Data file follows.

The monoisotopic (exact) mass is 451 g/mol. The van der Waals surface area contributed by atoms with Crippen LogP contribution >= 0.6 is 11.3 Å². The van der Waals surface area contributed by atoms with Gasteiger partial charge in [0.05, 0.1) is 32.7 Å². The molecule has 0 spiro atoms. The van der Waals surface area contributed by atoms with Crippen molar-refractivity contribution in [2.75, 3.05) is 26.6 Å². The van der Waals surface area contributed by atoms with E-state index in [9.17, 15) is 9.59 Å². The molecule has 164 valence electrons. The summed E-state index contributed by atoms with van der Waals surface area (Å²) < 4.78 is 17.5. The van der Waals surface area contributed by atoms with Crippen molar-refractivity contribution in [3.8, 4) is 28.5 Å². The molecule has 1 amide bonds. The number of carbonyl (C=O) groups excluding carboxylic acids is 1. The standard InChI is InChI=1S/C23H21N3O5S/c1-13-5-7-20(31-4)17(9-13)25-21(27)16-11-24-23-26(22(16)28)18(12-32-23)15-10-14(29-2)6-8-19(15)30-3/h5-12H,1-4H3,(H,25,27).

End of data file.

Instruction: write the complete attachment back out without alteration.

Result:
The monoisotopic (exact) mass is 451 g/mol. The van der Waals surface area contributed by atoms with Crippen LogP contribution >= 0.6 is 11.3 Å². The van der Waals surface area contributed by atoms with Gasteiger partial charge in [0.05, 0.1) is 32.7 Å². The molecule has 0 spiro atoms. The van der Waals surface area contributed by atoms with Crippen molar-refractivity contribution in [2.75, 3.05) is 26.6 Å². The van der Waals surface area contributed by atoms with E-state index in [9.17, 15) is 9.59 Å². The molecule has 164 valence electrons. The summed E-state index contributed by atoms with van der Waals surface area (Å²) < 4.78 is 17.5. The van der Waals surface area contributed by atoms with Crippen molar-refractivity contribution in [3.8, 4) is 28.5 Å². The molecule has 1 amide bonds. The number of carbonyl (C=O) groups excluding carboxylic acids is 1. The standard InChI is InChI=1S/C23H21N3O5S/c1-13-5-7-20(31-4)17(9-13)25-21(27)16-11-24-23-26(22(16)28)18(12-32-23)15-10-14(29-2)6-8-19(15)30-3/h5-12H,1-4H3,(H,25,27).